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Today's Opinions

  • Fire/rescue department acquisition makes most sense for citizenry

    Leland officials announced the town intends to acquire the Leland Volunteer/Fire Rescue Department by July 1.

    LVFRD has not been operating under the auspices of the town of Leland; rather, it has been its own entity, operating as a volunteer nonprofit since 1958 to provide fire protection, rescue services and emergency medical care.

  • Accreditation demonstrates promise and potential of efforts in county schools

    When a team from AdvancED, a national nonprofit that accredits primary and secondary schools throughout the United States, came to Brunswick County to assess the public school district in 2012, its findings revealed communication breakdowns at almost every level.

    The results also helped establish a foundation for improvement.

    Now, five years later, it seems Brunswick County Schools have not only strengthened that foundation, but also built upon it.

  • Inlet clearing necessary now and routinely in future

    Last month, at least a half dozen people including local boat captains attended a Holden Beach Board of Commissioners meeting to share concerns they have about the Lockwood Folly Inlet, which needs to be dredged, and soon.

  • Developer should go to court, not Rabon

    Sunset Beach annexed property where Sunset Creek Commons was built, on the town’s mainland, nine years ago at its owners’ request.

    Now its current developer, Holly Smith, wants it back out of the town because of what she claims are exorbitant inspection fees.

    Instead of taking the matter to court, as most people would have to do, Smith has called upon Sen. Bill Rabon — again — to make it happen.

  • Forum brings social issues to forefront

    So many problems in our society can be traced to the same roots: a lack of resources, a lack of options, a lack of assistance, and, perhaps worst of all, a lack of hope, along with an overabundance of pain and suffering. All have to be addressed in order for these problems to be eradicated.

    But before any of that can happen, the problems must be acknowledged.

    Those who work in the health, law enforcement and social services professions have been on the front lines of fighting our community’s heroin and opiate drug epidemic since it began.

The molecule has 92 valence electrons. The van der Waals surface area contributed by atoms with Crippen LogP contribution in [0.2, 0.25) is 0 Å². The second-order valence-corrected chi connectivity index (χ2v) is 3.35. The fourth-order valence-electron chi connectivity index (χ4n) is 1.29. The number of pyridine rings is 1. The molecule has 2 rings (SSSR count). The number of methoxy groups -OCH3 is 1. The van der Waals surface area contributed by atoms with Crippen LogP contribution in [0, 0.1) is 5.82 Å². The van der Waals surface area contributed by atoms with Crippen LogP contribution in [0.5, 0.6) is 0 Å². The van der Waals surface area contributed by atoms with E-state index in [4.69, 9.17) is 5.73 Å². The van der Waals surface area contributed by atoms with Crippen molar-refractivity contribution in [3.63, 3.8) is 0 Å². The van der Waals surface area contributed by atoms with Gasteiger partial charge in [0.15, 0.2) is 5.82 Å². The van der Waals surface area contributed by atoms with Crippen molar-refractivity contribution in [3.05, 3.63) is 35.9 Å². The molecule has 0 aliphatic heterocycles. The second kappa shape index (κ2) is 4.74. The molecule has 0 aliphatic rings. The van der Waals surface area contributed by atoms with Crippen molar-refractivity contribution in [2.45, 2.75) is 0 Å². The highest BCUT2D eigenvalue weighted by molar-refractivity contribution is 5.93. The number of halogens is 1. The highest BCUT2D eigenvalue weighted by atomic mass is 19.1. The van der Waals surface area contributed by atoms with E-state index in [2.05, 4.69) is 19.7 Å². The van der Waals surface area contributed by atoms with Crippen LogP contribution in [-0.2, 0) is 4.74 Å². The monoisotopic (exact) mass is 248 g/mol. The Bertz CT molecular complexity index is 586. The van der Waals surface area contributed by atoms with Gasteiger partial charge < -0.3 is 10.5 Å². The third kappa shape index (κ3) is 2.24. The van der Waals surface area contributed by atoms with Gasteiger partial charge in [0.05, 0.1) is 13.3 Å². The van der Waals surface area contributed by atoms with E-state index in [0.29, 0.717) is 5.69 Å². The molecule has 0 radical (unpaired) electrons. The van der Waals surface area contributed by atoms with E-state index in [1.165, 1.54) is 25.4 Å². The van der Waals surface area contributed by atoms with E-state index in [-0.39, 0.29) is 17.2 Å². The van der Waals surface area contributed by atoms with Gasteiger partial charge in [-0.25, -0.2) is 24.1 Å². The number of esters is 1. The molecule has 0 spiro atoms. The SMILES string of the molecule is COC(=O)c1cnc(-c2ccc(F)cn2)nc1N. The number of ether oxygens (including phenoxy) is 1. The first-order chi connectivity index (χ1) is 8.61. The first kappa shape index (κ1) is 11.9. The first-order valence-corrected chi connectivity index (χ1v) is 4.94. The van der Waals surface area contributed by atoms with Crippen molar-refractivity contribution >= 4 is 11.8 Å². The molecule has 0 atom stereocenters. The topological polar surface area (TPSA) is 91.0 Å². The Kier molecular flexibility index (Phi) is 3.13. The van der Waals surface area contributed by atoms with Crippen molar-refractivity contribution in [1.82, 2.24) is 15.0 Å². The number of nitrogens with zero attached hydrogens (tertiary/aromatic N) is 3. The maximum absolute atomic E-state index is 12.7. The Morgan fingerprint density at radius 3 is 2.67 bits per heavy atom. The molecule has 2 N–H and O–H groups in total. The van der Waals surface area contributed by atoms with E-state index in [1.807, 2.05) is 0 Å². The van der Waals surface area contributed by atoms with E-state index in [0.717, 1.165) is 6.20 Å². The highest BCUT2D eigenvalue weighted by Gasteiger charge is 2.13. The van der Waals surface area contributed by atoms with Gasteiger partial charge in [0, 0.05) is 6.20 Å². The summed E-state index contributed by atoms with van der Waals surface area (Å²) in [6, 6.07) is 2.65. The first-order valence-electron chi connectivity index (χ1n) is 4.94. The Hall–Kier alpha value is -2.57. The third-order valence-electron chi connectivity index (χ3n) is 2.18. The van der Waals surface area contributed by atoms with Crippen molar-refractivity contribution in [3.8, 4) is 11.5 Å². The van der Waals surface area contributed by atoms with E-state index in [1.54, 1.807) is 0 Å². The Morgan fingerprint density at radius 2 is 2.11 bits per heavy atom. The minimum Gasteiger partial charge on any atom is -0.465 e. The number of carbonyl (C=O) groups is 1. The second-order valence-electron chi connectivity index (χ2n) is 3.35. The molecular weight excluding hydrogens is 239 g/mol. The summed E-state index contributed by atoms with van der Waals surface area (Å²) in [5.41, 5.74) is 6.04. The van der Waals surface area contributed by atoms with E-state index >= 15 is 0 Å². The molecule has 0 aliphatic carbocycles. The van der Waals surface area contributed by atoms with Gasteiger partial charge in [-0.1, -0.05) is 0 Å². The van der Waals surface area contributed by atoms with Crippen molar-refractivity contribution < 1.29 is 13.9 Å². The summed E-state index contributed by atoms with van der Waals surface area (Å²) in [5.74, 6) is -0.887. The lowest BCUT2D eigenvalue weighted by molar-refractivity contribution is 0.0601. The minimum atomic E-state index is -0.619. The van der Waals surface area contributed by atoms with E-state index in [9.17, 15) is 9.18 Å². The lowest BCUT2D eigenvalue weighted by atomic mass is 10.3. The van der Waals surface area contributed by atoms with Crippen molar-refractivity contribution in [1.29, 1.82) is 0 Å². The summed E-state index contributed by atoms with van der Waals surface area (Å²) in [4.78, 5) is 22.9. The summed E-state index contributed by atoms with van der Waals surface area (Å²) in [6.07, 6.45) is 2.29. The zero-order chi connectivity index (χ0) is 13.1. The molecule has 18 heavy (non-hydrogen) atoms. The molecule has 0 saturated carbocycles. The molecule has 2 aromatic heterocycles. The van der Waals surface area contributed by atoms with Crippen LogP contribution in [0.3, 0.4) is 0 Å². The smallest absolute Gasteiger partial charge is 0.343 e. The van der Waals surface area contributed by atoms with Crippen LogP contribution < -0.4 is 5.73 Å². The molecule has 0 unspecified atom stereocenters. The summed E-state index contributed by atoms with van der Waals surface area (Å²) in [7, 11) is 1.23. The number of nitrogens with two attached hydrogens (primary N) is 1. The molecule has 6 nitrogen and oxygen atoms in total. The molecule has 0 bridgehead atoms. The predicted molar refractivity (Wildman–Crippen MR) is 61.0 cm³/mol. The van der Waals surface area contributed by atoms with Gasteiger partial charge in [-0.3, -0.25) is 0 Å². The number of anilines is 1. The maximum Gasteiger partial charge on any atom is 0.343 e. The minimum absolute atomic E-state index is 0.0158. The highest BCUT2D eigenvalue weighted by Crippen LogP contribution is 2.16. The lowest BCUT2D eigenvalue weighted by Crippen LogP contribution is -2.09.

• County sinks derelict boats problem

    side from becoming eyesores and creating dangerous obstacles for currents, aquatic creatures and other watercraft, abandoned boats can pollute waterways with leftover fuel, oil, battery acid and other hazardous chemicals.

    A lack of environmental consciousness has not been the only reason so many have left their boats behind to rot in our waters. In fact, the main cause likely has been a lack of repercussions or deterrents within Brunswick County ordinances.

  • Brunswick Guarantee benefits all

    While budget talks at the national and state levels have focused on cutting bureaucracy and trimming spending, Brunswick County is already leading by example with the creation of Brunswick Guarantee.

    The county and the state had been providing the same funds to Brunswick Community College until two years ago, when the county eliminated the duplication of funds. But the college — and, more specifically, its students — bore the brunt of the funding reduction.

  • Three o’clock is naptime, not meeting time

    Last time we spoke, I mentioned in passing the change to the Brunswick County commissioners’ meeting schedule, which was recently reconfigured to the second and third Mondays of the month.

    No sooner than the words were out of my mouth, give or take two to three weeks, county officials have changed the regular meeting schedule once again, so just try to ignore the sensation if you start to experience feelings of déjà vu while reading this.